In agreement with the standard as set forth in Baldwin and Braun, we hold that a discharge for "just" or "good" cause is one which is not for any arbitrary, capricious, or illegal reason and which is one based on facts (1) supported by substantial evidence, and (2) reasonably believed by the employer to be true.[4] Of course, unsubstantiated and clearly baseless allegations of fact against the employer may not be sufficient to overcome summary judgment; however, in the face of adequate averments of fact tending to show a *702 lack of good faith, a conspicuous absence of substantial evidence in support of a reasonable belief in the presence of good cause, or a demonstrably capricious "cause" for termination, a genuine and material issue for trial remains.

In the present case, Southwest conducted extensive interviews and acquired written statements from those who incriminated Vargas, which ultimately culminated in the advice by in-house and independent counsel to terminate Vargas. Southwest took manifestly sufficient measures to form a reasonable and enlightened belief concerning the accuracy of the complaints against Vargas and the need to terminate his services.

Moreover, Vargas offered insufficient evidence to create a genuine issue of material fact as to the reasonableness of Southwest's belief in the accusations against him or as to any possible pretextual motive for his discharge. The only testimony relating to that category established that two other employees had been demoted to a "nonfunctional department," the clear implication being that Vargas was being discriminated against in some way. That evidence, however, sheds no probative light on Southwest's motives with respect to Vargas. In short, Vargas presented no evidence from which the jury could reasonably infer that Southwest's decision to terminate him was not made in good faith, and Southwest presented substantial evidence of the bona fides of its decision.[5]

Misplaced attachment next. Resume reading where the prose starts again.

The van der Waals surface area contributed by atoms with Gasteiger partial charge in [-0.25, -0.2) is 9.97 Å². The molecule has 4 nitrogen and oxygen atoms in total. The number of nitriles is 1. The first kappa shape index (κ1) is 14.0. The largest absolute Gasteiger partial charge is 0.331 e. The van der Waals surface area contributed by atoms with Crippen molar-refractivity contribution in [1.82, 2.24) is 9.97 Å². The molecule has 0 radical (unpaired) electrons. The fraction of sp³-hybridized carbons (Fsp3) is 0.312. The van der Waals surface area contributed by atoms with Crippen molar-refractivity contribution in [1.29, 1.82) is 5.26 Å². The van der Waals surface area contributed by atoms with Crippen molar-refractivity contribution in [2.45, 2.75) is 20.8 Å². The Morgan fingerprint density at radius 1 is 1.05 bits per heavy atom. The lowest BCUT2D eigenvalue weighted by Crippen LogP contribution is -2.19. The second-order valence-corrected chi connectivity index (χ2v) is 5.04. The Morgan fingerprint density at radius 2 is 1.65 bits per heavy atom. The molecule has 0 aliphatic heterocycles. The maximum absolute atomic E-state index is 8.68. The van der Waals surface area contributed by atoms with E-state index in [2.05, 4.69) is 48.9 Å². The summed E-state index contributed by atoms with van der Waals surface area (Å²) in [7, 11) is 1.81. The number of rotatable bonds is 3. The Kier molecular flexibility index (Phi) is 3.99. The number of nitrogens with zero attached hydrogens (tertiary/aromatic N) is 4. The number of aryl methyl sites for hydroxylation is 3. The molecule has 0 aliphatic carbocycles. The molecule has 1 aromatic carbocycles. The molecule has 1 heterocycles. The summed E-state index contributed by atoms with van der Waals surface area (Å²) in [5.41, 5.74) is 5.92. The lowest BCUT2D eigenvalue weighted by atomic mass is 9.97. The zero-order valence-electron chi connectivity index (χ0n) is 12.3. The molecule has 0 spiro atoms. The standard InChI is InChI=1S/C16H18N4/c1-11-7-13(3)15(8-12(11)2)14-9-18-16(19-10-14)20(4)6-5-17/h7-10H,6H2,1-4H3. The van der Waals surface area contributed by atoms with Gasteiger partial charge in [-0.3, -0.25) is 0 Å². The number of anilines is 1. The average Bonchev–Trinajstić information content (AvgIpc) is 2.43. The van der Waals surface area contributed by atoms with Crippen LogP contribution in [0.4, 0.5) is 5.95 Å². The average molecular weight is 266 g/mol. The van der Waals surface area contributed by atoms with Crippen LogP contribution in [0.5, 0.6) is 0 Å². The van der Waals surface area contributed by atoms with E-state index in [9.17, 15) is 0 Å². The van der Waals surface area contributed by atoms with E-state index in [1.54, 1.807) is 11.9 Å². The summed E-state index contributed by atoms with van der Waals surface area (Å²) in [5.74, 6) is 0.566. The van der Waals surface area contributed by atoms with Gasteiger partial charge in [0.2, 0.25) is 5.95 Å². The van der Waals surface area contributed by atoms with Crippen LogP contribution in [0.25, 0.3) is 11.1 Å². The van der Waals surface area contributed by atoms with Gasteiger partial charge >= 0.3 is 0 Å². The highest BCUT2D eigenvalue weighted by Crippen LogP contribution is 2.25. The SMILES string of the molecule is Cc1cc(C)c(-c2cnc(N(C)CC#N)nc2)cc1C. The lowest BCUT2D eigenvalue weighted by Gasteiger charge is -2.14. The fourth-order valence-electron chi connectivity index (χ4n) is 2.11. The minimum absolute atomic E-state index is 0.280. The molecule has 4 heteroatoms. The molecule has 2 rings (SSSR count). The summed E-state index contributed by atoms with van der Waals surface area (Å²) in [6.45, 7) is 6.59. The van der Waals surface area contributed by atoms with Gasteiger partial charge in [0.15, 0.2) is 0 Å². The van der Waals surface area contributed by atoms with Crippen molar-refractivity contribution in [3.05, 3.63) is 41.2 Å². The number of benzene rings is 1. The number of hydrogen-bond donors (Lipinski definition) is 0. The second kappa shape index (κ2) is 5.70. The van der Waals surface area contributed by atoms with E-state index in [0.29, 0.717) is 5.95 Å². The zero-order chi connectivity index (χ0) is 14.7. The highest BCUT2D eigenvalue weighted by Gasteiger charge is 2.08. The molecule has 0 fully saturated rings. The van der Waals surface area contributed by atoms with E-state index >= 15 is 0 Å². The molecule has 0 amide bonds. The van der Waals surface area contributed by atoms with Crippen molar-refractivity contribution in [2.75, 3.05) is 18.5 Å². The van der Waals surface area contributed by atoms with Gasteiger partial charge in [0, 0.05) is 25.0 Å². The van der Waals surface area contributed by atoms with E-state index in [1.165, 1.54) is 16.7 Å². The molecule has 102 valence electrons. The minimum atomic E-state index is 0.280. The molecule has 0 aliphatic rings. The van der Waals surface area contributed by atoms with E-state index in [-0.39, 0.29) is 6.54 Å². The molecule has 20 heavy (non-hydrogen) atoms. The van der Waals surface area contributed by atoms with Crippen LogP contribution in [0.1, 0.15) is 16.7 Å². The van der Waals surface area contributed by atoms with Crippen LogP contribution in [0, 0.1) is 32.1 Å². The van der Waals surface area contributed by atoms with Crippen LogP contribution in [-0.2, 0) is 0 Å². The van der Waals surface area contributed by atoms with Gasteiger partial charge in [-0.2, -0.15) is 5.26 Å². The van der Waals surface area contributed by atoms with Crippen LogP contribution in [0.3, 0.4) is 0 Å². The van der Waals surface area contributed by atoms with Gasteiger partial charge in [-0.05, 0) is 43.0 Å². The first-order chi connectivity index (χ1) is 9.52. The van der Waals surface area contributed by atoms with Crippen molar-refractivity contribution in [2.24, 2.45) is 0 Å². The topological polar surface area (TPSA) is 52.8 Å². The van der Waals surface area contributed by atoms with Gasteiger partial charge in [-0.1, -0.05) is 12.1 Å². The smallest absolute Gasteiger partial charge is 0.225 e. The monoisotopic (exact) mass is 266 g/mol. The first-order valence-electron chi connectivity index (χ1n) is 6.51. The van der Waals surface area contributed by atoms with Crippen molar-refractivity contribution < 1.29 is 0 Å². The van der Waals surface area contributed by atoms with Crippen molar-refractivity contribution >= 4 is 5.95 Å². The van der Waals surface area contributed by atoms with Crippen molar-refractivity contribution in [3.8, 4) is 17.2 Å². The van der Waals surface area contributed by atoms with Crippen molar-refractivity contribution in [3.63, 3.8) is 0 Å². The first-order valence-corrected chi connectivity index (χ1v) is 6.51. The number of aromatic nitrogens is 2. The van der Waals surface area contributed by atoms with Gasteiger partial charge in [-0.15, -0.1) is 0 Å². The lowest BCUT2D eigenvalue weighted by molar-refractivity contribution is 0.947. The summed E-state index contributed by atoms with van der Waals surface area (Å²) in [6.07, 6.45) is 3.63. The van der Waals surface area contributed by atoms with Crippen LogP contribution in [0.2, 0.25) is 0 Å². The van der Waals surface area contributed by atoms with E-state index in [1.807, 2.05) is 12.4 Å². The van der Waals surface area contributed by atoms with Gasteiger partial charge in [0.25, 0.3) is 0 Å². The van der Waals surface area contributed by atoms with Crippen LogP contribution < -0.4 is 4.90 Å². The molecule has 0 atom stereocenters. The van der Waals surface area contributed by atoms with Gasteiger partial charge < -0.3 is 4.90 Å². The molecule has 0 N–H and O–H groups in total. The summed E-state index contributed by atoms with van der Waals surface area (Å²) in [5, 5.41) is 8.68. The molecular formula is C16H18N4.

Finally, Vargas contends that even if good cause existed for his termination, his discharge violated the terms of his employment contract, as defined by company policy. Specifically, Vargas contends that Southwest's failure to apply a progressive disciplinary policy in his case constituted a breach of contract. We disagree.

According to Southwest's policy as expressed within its employee manuals, the propriety of an immediate termination depends on the seriousness of the conduct. Moreover, sexual harassment was acknowledged by Olsen as an offense that could result in immediate termination, and Maffie expressed his opinion that Vargas's conduct fell within two of the categories outlining grounds for immediate termination. Vargas presented evidence that immediate termination did not result in five other cases of sexual harassment at Southwest, but, as Southwest notes, the district court excluded foundational facts from the other cases, including the specific allegations of misconduct and the strength and credibility of the witnesses. Southwest contends that without the foundational facts, the admitted testimony was irrelevant, confusing and unduly prejudicial.

It is arguable that if Vargas had presented evidence demonstrating that each of the other five cases were qualitatively and quantitatively indistinguishable from his case, such evidence may have supplied the jury with a basis for inferring that his termination was not made in good faith, and that Southwest's motives were pretextual. Such, however, was not the case. The only evidence offered to support such an inference was the fact that Southwest treated Vargas differently than past employees accused of sexual harassment. That evidence, however, without foundational support, was irrelevant and *703 highly prejudicial.[6] Southwest has plainly reserved the right of immediate termination in serious cases of misconduct and has not ceded to a jury the authority to define the term "serious misconduct." Condoning the jury's implicit determination that a progressive discipline policy, as a matter of contract, is guaranteed to all Southwest employees would ignore the plain language of Southwest's policy statements, as well as the lack of evidence suggesting disparate treatment in Vargas's case.[7]

Other issues raised by Southwest have arguable merit. In light of this opinion, however, we need not address them.


For the foregoing reasons, we conclude that the district court erred in denying Southwest's motion for judgment notwithstanding the verdict. Accordingly, we reverse the judgment of the district court entered pursuant to the jury's verdict.


[1] At trial, Olsen acknowledged that sexual harassment was an offense that could result in immediate termination, and CEO Maffie testified that Vargas's conduct fell within the categories of insubordination and illegal conduct.

[2] On the issue of "good cause" for termination, the jury was instructed as follows, with the apparent acquiescence of each party: